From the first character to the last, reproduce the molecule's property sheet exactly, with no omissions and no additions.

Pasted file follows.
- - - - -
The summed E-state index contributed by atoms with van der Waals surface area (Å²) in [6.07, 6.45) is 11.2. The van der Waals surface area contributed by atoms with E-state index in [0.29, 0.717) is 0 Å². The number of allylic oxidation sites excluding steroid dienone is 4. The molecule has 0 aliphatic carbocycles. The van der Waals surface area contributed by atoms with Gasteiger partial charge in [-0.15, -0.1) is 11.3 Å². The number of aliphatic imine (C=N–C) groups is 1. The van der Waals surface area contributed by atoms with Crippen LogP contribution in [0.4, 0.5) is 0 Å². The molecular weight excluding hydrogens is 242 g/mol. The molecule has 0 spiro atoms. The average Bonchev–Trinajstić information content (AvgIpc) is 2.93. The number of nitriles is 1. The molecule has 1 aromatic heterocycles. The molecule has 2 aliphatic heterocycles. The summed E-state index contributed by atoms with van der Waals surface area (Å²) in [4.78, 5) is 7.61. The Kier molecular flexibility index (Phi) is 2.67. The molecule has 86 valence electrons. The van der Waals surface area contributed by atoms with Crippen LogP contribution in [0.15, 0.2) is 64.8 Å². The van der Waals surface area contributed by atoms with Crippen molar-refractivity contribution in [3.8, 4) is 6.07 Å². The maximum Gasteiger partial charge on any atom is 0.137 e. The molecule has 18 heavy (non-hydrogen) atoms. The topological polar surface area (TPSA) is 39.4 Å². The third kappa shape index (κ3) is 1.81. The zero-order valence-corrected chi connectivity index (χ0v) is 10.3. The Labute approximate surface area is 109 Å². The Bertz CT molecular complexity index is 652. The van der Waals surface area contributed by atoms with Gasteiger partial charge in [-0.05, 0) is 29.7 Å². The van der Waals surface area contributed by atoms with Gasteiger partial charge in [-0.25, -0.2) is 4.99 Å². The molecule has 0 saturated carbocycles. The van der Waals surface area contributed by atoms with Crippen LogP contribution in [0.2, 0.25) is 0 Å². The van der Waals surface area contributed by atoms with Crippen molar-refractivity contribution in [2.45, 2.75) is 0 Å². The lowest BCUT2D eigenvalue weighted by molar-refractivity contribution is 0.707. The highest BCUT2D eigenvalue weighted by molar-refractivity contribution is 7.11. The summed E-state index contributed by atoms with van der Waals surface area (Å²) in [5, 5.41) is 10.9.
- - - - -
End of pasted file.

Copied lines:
The summed E-state index contributed by atoms with van der Waals surface area (Å²) in [6.07, 6.45) is 11.2. The van der Waals surface area contributed by atoms with E-state index in [0.29, 0.717) is 0 Å². The number of allylic oxidation sites excluding steroid dienone is 4. The molecule has 0 aliphatic carbocycles. The van der Waals surface area contributed by atoms with Gasteiger partial charge in [-0.15, -0.1) is 11.3 Å². The number of aliphatic imine (C=N–C) groups is 1. The van der Waals surface area contributed by atoms with Crippen LogP contribution in [0.4, 0.5) is 0 Å². The molecular weight excluding hydrogens is 242 g/mol. The molecule has 0 spiro atoms. The average Bonchev–Trinajstić information content (AvgIpc) is 2.93. The number of nitriles is 1. The molecule has 1 aromatic heterocycles. The molecule has 2 aliphatic heterocycles. The summed E-state index contributed by atoms with van der Waals surface area (Å²) in [4.78, 5) is 7.61. The Kier molecular flexibility index (Phi) is 2.67. The molecule has 86 valence electrons. The van der Waals surface area contributed by atoms with Crippen LogP contribution in [0.15, 0.2) is 64.8 Å². The van der Waals surface area contributed by atoms with Crippen molar-refractivity contribution in [3.8, 4) is 6.07 Å². The maximum Gasteiger partial charge on any atom is 0.137 e. The molecule has 18 heavy (non-hydrogen) atoms. The topological polar surface area (TPSA) is 39.4 Å². The third kappa shape index (κ3) is 1.81. The zero-order valence-corrected chi connectivity index (χ0v) is 10.3. The Labute approximate surface area is 109 Å². The Bertz CT molecular complexity index is 652. The van der Waals surface area contributed by atoms with Gasteiger partial charge in [-0.05, 0) is 29.7 Å². The van der Waals surface area contributed by atoms with Gasteiger partial charge in [-0.25, -0.2) is 4.99 Å². The molecule has 0 saturated carbocycles. The van der Waals surface area contributed by atoms with Crippen LogP contribution in [0.2, 0.25) is 0 Å². The van der Waals surface area contributed by atoms with Crippen molar-refractivity contribution in [2.45, 2.75) is 0 Å². The lowest BCUT2D eigenvalue weighted by molar-refractivity contribution is 0.707. The highest BCUT2D eigenvalue weighted by molar-refractivity contribution is 7.11. The summed E-state index contributed by atoms with van der Waals surface area (Å²) in [5, 5.41) is 10.9.